Diesel is still the best choice if you’re after a large SUV, as the Mazda CX-5 proves. However, the fact that the hybrid Toyota RAV4 and petrol Peugeot 5008 aren’t all that far behind on running costs means you don’t have to stick with diesel if you don’t want to.
Electrified cars: the jargon explained
Everything you wanted to know about hybrid, fully electric and fuel cell cars, but were afraid to ask
Electric and hybrid vehicles are more popular than ever, and although it’s still a niche market, more than 500,000 such cars have been sold in the UK.
Sales have picked up dramatically this year, with more than 114,000 alternatively fuelled vehicles (AFVs) registered up to the end of September – up 21.7% on the same period last year.
But with the proliferation of these cars, so too has come a whole range of terms surrounding them. Here, we explain them in plain English.
Types of cars:
Alternatively fuelled vehicle (AFV), electrified car
Any car that doesn’t solely use a conventional petrol or diesel engine falls under these umbrella terms.
Electric vehicle (EV)
This term – along with battery electric vehicle (BEV) and electric car – is used for cars that run solely on electricity and therefore produce no exhaust emissions, a leading example being the Nissan Leaf, our 2018 Electric Car of the Year. Instead of a petrol or diesel engine, they have an electric motor that is powered by batteries, which you charge by plugging the car into a socket.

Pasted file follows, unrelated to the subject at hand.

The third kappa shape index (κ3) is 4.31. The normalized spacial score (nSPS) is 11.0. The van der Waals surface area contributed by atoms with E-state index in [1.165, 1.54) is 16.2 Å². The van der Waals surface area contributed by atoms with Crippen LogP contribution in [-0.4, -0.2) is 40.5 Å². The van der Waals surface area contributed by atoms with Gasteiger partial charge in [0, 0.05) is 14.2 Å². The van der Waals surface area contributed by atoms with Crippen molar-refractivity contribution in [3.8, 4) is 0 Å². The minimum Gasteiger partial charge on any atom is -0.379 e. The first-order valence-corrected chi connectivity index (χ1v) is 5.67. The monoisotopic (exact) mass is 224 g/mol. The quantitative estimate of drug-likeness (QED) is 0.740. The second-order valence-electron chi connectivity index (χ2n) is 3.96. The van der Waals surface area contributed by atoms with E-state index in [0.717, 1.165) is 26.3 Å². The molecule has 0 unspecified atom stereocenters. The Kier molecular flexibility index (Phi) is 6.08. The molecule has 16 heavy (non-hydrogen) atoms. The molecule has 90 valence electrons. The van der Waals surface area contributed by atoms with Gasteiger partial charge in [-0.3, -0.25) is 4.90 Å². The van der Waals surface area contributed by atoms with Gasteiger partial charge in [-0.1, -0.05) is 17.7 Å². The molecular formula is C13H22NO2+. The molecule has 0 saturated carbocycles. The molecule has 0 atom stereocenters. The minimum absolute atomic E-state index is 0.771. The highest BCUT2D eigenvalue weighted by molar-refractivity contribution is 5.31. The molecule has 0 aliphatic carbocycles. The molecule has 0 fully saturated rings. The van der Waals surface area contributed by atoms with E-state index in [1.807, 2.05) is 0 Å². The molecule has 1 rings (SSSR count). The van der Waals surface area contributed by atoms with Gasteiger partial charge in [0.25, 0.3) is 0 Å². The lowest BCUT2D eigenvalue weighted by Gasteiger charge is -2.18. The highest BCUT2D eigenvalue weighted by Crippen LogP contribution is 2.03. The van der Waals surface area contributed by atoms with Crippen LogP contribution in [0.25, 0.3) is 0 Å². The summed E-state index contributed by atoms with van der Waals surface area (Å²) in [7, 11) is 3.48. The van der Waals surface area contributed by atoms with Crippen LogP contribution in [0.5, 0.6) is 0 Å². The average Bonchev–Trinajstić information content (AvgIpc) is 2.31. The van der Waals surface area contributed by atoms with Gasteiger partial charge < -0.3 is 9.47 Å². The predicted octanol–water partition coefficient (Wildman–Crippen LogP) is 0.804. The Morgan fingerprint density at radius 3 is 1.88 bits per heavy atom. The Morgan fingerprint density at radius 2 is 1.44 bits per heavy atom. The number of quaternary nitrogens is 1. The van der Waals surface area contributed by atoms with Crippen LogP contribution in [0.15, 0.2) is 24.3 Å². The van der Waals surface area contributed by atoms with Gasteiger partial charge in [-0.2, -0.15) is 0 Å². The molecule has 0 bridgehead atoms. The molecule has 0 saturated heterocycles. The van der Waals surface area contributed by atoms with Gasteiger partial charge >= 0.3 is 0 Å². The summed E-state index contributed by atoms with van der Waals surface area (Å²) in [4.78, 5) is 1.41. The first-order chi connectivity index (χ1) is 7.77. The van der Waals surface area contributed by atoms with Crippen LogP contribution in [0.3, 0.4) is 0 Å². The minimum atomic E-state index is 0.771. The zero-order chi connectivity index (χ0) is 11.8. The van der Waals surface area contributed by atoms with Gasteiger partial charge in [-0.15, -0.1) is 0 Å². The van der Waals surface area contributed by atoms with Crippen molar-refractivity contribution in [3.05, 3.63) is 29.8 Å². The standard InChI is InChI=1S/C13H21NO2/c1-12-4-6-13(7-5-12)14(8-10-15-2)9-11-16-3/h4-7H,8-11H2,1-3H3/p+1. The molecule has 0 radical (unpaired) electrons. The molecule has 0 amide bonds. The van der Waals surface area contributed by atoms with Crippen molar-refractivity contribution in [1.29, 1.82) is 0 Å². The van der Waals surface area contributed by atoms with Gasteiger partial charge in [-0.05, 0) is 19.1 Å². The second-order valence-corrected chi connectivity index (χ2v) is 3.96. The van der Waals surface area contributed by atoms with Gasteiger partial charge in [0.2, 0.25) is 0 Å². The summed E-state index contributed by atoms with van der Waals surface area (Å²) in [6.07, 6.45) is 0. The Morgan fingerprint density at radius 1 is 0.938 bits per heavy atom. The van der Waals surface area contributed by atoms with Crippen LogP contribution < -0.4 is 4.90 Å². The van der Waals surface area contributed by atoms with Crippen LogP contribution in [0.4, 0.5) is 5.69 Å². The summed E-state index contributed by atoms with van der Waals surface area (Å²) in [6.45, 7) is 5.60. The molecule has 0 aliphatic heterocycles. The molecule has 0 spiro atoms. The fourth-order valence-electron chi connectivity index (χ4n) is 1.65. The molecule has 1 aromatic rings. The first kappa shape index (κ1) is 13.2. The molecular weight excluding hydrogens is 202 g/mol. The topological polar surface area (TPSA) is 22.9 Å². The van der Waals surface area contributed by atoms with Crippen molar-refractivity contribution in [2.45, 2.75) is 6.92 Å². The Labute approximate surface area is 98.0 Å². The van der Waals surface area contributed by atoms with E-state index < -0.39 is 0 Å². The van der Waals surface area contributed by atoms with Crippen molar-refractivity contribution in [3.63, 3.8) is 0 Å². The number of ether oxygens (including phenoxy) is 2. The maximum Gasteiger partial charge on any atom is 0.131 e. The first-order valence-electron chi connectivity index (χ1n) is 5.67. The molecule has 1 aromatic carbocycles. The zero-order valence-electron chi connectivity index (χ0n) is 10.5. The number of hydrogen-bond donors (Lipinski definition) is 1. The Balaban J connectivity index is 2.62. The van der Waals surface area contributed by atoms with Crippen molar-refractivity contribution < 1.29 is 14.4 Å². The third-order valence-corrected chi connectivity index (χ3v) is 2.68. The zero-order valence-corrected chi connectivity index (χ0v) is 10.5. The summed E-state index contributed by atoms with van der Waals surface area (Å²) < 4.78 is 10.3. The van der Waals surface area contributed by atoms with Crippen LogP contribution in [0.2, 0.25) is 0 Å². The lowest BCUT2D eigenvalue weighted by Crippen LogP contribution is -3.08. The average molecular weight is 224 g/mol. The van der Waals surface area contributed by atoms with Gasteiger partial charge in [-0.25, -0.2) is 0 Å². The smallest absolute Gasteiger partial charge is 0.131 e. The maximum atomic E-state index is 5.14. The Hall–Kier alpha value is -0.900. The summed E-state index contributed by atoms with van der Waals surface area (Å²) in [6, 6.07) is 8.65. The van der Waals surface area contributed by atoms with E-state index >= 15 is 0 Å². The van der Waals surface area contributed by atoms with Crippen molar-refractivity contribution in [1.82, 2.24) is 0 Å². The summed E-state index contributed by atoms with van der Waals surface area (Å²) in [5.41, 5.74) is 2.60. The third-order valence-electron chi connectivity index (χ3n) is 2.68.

For: Zero-emissions running; far quieter on the road; much cheaper to refuel; EVs with a list price below £40,000 are exempt from road tax and the London Congestion Charge.
Against: Ranges aren’t comparable with those of other types of car; long charging times; poor predicted residual values.
Any hybrid car combines a conventional petrol or diesel engine with an electric motor and batteries. Although not as ‘green’ as fully electric cars, hybrids generally consume less fuel and produce less CO2 than conventionally powered cars.
The most common type is the parallel hybrid – sometimes known as a self-charging hybrid – and is found in cars such as the Toyota Prius. The engine is still the main power source, but the wheels can be powered in three different ways: either directly by the engine, by the electric motor alone, or by both working together. You never need to charge these hybrids. Most can run on electric power only for just a few miles at low speeds.
For: They’re really economical for stop-start city driving, because the electric motor gets the most use and the regenerative braking boosts the batteries whenever you decelerate or use the brakes.